Pro-gay theologians point to the fact that the Israelites were called to distance themselves from other countries — some of which practiced pagan ceremonies that included homosexual acts, Dallas said.
Dallas gave three responses to their argument. First, he said, there are instances in which “Toevah” is used in reference to blanket prohibitions — Proverbs 6:16-19 is an example (it condemns, among other things, haughty eyes and lying tongues). Second, the verses in Leviticus are not “contingency” verses — in other words, they do not list any exceptions where homosexuality can be committed. Third, homosexuality is condemned in the New Testament.
If pro-gay theologians were consistent, Dallas said, they would make the same argument about other sins that they make about homosexuality.
“[If pro-gay theologians are right, then] adultery is prohibited only if it is part of a ritual,” Dallas said. “Incest is prohibited only if it is part of a ritual.”
— Romans 1:26-27: “For this reason God gave them up to vile passions. For even their women exchanged the natural use for what is against nature. Likewise also the men, leaving the natural use of the woman, burned in their lust for one another, men with men committing what is shameful, and receiving in themselves the penalty of their error which was due.”
Pro-gay theologians, Dallas said, claim that in Romans Paul is not condemning homosexuals but instead is condemning heterosexuals who practice homosexual acts — in other words those who practice what is “unnatural to them.” If homosexuals practice homosexuality, these theologians say, then they are practicing what is natural to them.
But Dallas said that Paul’s use of two Greek words — “arsane” (men) and “thelais” (women) — indicates that he is emphasizing the biology of men and women, and not their orientation. In addition, Dallas said, the men “burned in their lust,” underscoring their homosexuality.
Also, like the Levitical passages, Romans 1 lists no exceptions when homosexuality can be practiced. Romans 1:29 lists other sins, such as greed and murder, that no “intelligent person” would claim they have exceptions, Dallas said.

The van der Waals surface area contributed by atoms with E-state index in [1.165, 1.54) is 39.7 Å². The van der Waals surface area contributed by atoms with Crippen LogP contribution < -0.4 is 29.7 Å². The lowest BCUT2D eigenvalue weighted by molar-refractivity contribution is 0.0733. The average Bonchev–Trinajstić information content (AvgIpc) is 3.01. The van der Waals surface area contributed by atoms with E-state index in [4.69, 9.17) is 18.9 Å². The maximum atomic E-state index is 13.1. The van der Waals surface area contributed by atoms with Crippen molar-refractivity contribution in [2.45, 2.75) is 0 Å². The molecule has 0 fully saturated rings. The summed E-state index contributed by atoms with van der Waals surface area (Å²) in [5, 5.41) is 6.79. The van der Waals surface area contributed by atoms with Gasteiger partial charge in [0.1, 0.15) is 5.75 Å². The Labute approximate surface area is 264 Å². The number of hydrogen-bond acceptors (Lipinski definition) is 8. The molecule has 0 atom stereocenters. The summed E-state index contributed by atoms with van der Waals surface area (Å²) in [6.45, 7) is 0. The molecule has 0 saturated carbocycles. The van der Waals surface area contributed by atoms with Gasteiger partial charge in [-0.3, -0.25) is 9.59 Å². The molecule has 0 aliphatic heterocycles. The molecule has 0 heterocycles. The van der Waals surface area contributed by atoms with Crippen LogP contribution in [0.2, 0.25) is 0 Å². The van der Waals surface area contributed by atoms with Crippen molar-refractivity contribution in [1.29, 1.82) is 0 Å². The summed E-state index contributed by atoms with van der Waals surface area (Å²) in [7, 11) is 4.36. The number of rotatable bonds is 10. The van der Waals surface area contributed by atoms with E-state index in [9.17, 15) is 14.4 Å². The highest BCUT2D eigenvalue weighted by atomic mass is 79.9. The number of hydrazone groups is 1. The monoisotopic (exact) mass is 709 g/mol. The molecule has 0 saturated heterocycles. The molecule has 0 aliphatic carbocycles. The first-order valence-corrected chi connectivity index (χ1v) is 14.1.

— 1 Corinthians 6:9-10: “Do you not know that the unrighteous will not inherit the kingdom of God? Do not be deceived. Neither fornicators, nor idolaters, nor adulterers, nor homosexuals, nor sodomites, nor thieves, nor covetous, nor drunkards, nor revilers, nor extortioners will inherit the kingdom of God.” 1 Timothy 1:9-10: “[T]he law is not made for a righteous person, but for the lawless and insubordinate, for the ungodly and for sinners, for the unholy and profane … for fornicators, for sodomites, … and if there is any other thing that is contrary to sound doctrine. …”
Pro-gay theologians claim that the Greek word used in these passages for homosexuality, “arsenokoite,” addresses male prostitution, not homosexuality.
That argument stems from the fact that Paul chose not to use common Greek words for homosexuality but instead chose to coin the aforementioned word, Dallas said.
But the word itself indicates it refers to homosexuality, Dallas said. It is made up of two Greek words: “arsane,” meaning male, and “koite,” meaning couch or bed.
“The implication would certainly be that Paul is talking about homosexuality by combining arsen and koite,” Dallas said.
Additionally, the Septuagint — the Greek translation of the Old Testament that Paul would have read — refers to homosexuality in similar fashion: “arsenos koiten,” Dallas said.
“Many of the terms at that time described not so much homosexual people but homosexual acts or behaviors,” Dallas said. “… And if Paul had used any of those terms, those would have been limiting terms. … He was going for a broad condemnation of any erotic contact.”
For more information about the debate over same-sex “marriage,” visit BP’s story collection at: http://www.bpnews.net/samesexmarriage